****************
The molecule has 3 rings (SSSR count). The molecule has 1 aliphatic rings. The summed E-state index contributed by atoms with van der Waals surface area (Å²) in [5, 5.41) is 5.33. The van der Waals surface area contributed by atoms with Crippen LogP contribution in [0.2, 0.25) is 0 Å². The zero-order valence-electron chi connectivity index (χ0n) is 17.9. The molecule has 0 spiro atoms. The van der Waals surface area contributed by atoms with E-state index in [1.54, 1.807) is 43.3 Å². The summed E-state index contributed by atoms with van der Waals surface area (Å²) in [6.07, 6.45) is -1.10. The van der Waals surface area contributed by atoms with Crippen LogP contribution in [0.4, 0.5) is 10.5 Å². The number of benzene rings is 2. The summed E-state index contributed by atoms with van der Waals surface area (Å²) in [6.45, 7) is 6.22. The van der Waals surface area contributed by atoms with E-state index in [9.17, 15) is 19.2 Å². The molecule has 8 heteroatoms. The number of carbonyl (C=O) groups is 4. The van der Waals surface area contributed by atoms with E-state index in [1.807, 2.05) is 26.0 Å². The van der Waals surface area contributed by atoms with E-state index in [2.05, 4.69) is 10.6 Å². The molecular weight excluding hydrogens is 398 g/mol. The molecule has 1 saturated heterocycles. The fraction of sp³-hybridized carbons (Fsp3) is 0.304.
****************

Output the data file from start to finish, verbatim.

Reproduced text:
The molecule has 3 rings (SSSR count). The molecule has 1 aliphatic rings. The summed E-state index contributed by atoms with van der Waals surface area (Å²) in [5, 5.41) is 5.33. The van der Waals surface area contributed by atoms with Crippen LogP contribution in [0.2, 0.25) is 0 Å². The zero-order valence-electron chi connectivity index (χ0n) is 17.9. The molecule has 0 spiro atoms. The van der Waals surface area contributed by atoms with E-state index in [1.54, 1.807) is 43.3 Å². The summed E-state index contributed by atoms with van der Waals surface area (Å²) in [6.07, 6.45) is -1.10. The van der Waals surface area contributed by atoms with Crippen LogP contribution in [0.4, 0.5) is 10.5 Å². The number of benzene rings is 2. The summed E-state index contributed by atoms with van der Waals surface area (Å²) in [6.45, 7) is 6.22. The van der Waals surface area contributed by atoms with E-state index in [9.17, 15) is 19.2 Å². The molecule has 8 heteroatoms. The number of carbonyl (C=O) groups is 4. The van der Waals surface area contributed by atoms with E-state index in [1.807, 2.05) is 26.0 Å². The van der Waals surface area contributed by atoms with E-state index in [2.05, 4.69) is 10.6 Å². The molecular weight excluding hydrogens is 398 g/mol. The molecule has 1 saturated heterocycles. The fraction of sp³-hybridized carbons (Fsp3) is 0.304.